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6 Ways to Customize Windows 11

Windows 11 brings some new aesthetic elements to your desktop. Here's how to get it looking and feeling the way you want.

Windows 11 is now available for general distribution, and it even comes preinstalled on new machines. While it provides some important security improvements, the first thing you'll notice upon upgrading or installing is the modernized user interface, with the Taskbar centered on the screen:

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But what if you don't want a nice new user interface? What if you yearn for that ol' familiar Windows 10 look? What if you want the Start button where it belongs, on the left of the taskbar? What if you just want to tweak things?

In this article, we're going to spotlight six tools and techniques that will help you tweak the look and feel of Windows 11. For those who aren't upgrading yet, we'll even include a tweak near the end for making Windows 10 feel a little more like Windows 11. 

#1 Taskbar Settings

To move the Start button back where it belongs and slide the whole Taskbar to the left, just 

right-click anywhere on the Taskbar, and then click on Taskbar Settings:

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You'll see the taskbar personalization screen:

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Scroll on down until you see Taskbar behaviors, change Taskbar alignment to left, and then enjoy the old, familiar Taskbar position.

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#2 PowerToys Run

One feature that I rely upon heavily pops open a search pane as soon as I press a key combination. This allows me to launch applications quickly, without having to dig through the menus.

This functionality is available for free for Windows 11 users. It's part of the venerable PowerToys pack. Once it's installed, all you need to do is press Alt and Space together. You'll get a search bar like this:

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Then, let's say you want to launch PowerPoint or PowerShell. Just type "power":

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That's it. It's simple and elegant. I initially missed the search box that's ubiquitous on the Windows 10 taskbar. But this is a much nicer and faster way to get to the applications you'll want to launch. It's a simple add-on, and it improves the user experience by quite a bit.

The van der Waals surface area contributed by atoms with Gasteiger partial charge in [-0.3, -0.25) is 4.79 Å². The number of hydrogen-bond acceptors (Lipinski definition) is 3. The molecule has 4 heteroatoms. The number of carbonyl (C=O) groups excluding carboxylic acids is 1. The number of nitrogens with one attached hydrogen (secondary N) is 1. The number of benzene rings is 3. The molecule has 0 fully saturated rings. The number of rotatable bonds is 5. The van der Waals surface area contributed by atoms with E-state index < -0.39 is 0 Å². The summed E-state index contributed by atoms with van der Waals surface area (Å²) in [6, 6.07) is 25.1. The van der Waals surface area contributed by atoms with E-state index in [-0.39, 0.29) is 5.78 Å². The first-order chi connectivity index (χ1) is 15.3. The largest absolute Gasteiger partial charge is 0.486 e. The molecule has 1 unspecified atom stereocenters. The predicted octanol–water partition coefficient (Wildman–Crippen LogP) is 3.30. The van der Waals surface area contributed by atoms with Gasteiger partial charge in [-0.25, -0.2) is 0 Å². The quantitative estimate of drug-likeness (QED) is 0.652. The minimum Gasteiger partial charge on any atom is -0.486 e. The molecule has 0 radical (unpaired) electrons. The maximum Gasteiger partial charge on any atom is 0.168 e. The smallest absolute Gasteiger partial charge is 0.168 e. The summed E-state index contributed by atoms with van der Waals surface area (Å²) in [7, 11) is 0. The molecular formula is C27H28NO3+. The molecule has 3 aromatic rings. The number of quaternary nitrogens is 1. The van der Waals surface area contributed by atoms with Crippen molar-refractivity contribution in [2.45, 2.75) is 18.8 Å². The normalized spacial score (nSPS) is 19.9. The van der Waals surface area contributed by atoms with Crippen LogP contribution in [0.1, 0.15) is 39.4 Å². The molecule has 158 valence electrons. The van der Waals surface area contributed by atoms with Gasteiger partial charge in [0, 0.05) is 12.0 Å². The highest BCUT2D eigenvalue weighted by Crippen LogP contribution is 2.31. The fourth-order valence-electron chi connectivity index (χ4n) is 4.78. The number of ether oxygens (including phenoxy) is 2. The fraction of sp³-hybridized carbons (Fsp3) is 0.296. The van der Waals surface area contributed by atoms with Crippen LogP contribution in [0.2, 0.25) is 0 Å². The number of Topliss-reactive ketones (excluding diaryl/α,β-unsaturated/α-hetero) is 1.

The PowerToys package is described on this Microsoft page. The page says you can download the tool from the Microsoft Store, but I couldn't find it anywhere. However, I did find it on Github (recall that Microsoft spent a few spare billions to buy Github). Here's the download link, but since it represents the latest stable build as of this writing, you might want to poke around the Github for PowerToys to find the latest stable build at the time you're reading this.

#3 Windows 11 Classic Context Menu

Windows 11 has simplified the traditional Windows context menu. As you can see below, there's an icon bar at the top of the menu, and a Show more options item at the bottom. 

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But back in Windows 10, right-clicking on a photo would show a lot more. That's where Windows 11 Classic Context Menu comes in. It tweaks your context menu so it shows everything it used to, like this:

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You can regain the classic context menu with some Registry hacks, but poking around in the Registry is generally not recommended. The developer of this tweak provides a little application that makes the Registry changes for you:

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There is one gotcha. When you point yourself to the developer's website, you'll get a page with a whole bunch of spammy-like ads. There are a bunch of download buttons and links, but most of them take you to who-knows-what from some advertiser. Just be careful and scroll down until you find this download button, just above the Related Posts section: